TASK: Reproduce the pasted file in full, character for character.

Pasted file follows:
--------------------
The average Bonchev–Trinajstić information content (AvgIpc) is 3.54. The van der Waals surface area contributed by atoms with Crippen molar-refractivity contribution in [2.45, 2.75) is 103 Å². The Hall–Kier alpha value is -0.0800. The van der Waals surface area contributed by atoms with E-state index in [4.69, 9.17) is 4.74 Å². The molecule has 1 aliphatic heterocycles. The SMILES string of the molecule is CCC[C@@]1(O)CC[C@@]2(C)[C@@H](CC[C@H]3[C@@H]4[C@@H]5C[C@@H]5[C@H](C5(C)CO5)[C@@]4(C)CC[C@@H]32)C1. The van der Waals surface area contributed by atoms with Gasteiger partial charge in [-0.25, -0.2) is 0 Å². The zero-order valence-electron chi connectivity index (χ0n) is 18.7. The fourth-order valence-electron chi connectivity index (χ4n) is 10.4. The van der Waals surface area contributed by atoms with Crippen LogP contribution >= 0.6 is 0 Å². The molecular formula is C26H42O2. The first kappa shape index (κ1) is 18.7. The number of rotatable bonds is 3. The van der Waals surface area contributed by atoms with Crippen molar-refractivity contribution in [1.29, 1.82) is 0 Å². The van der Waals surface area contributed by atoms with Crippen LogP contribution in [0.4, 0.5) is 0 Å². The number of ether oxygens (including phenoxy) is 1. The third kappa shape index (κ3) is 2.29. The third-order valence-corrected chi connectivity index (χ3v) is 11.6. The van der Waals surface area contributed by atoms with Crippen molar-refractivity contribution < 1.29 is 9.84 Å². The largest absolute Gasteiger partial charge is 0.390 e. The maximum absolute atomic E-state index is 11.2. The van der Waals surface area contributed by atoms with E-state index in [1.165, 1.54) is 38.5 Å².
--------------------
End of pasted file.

The average Bonchev–Trinajstić information content (AvgIpc) is 3.54. The van der Waals surface area contributed by atoms with Crippen molar-refractivity contribution in [2.45, 2.75) is 103 Å². The Hall–Kier alpha value is -0.0800. The van der Waals surface area contributed by atoms with E-state index in [4.69, 9.17) is 4.74 Å². The molecule has 1 aliphatic heterocycles. The SMILES string of the molecule is CCC[C@@]1(O)CC[C@@]2(C)[C@@H](CC[C@H]3[C@@H]4[C@@H]5C[C@@H]5[C@H](C5(C)CO5)[C@@]4(C)CC[C@@H]32)C1. The van der Waals surface area contributed by atoms with Gasteiger partial charge in [-0.25, -0.2) is 0 Å². The zero-order valence-electron chi connectivity index (χ0n) is 18.7. The fourth-order valence-electron chi connectivity index (χ4n) is 10.4. The van der Waals surface area contributed by atoms with Crippen LogP contribution >= 0.6 is 0 Å². The molecular formula is C26H42O2. The first kappa shape index (κ1) is 18.7. The number of rotatable bonds is 3. The van der Waals surface area contributed by atoms with Crippen molar-refractivity contribution in [1.29, 1.82) is 0 Å². The van der Waals surface area contributed by atoms with Crippen LogP contribution in [0.4, 0.5) is 0 Å². The number of ether oxygens (including phenoxy) is 1. The third kappa shape index (κ3) is 2.29. The third-order valence-corrected chi connectivity index (χ3v) is 11.6. The van der Waals surface area contributed by atoms with Crippen molar-refractivity contribution < 1.29 is 9.84 Å². The largest absolute Gasteiger partial charge is 0.390 e. The maximum absolute atomic E-state index is 11.2. The van der Waals surface area contributed by atoms with E-state index in [1.165, 1.54) is 38.5 Å².